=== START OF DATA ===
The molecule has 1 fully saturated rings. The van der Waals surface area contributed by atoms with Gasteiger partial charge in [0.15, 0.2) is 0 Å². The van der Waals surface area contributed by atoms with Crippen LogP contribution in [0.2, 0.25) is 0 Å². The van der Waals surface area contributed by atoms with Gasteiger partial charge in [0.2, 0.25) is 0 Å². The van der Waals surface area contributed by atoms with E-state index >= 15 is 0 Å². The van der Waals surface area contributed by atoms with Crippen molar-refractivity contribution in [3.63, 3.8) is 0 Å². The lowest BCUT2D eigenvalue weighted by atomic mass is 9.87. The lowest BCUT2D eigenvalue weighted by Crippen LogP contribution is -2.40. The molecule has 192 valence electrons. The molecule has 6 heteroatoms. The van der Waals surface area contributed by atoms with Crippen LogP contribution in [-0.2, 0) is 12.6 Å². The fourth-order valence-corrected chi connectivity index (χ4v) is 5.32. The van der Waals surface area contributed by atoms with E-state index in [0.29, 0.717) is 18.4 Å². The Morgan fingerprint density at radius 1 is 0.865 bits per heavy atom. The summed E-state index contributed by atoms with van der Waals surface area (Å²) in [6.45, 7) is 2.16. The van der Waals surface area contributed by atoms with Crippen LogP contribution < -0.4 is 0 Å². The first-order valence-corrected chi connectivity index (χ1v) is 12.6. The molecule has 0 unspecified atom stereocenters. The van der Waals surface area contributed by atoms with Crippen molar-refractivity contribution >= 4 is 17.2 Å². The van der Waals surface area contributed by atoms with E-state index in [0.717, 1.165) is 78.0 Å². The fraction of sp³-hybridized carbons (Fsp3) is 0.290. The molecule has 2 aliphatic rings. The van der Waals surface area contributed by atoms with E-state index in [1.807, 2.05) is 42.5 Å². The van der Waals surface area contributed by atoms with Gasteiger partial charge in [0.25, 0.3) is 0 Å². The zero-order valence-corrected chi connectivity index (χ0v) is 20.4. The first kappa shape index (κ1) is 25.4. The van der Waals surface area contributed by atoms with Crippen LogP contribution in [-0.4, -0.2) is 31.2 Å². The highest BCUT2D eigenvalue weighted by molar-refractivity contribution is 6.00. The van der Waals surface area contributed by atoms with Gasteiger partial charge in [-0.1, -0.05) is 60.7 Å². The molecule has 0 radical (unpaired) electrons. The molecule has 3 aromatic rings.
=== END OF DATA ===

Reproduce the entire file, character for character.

The molecule has 1 fully saturated rings. The van der Waals surface area contributed by atoms with Gasteiger partial charge in [0.15, 0.2) is 0 Å². The van der Waals surface area contributed by atoms with Crippen LogP contribution in [0.2, 0.25) is 0 Å². The van der Waals surface area contributed by atoms with Gasteiger partial charge in [0.2, 0.25) is 0 Å². The van der Waals surface area contributed by atoms with E-state index >= 15 is 0 Å². The van der Waals surface area contributed by atoms with Crippen molar-refractivity contribution in [3.63, 3.8) is 0 Å². The lowest BCUT2D eigenvalue weighted by atomic mass is 9.87. The lowest BCUT2D eigenvalue weighted by Crippen LogP contribution is -2.40. The molecule has 192 valence electrons. The molecule has 6 heteroatoms. The van der Waals surface area contributed by atoms with Crippen LogP contribution in [-0.2, 0) is 12.6 Å². The fourth-order valence-corrected chi connectivity index (χ4v) is 5.32. The van der Waals surface area contributed by atoms with E-state index in [0.29, 0.717) is 18.4 Å². The Morgan fingerprint density at radius 1 is 0.865 bits per heavy atom. The summed E-state index contributed by atoms with van der Waals surface area (Å²) in [6.45, 7) is 2.16. The van der Waals surface area contributed by atoms with Crippen LogP contribution < -0.4 is 0 Å². The first-order valence-corrected chi connectivity index (χ1v) is 12.6. The molecule has 0 unspecified atom stereocenters. The van der Waals surface area contributed by atoms with Crippen molar-refractivity contribution >= 4 is 17.2 Å². The van der Waals surface area contributed by atoms with E-state index in [0.717, 1.165) is 78.0 Å². The fraction of sp³-hybridized carbons (Fsp3) is 0.290. The molecule has 2 aliphatic rings. The van der Waals surface area contributed by atoms with E-state index in [1.807, 2.05) is 42.5 Å². The van der Waals surface area contributed by atoms with Gasteiger partial charge in [0.25, 0.3) is 0 Å². The zero-order valence-corrected chi connectivity index (χ0v) is 20.4. The first kappa shape index (κ1) is 25.4. The van der Waals surface area contributed by atoms with Crippen LogP contribution in [-0.4, -0.2) is 31.2 Å². The highest BCUT2D eigenvalue weighted by molar-refractivity contribution is 6.00. The van der Waals surface area contributed by atoms with Gasteiger partial charge in [-0.1, -0.05) is 60.7 Å². The molecule has 0 radical (unpaired) electrons. The molecule has 3 aromatic rings.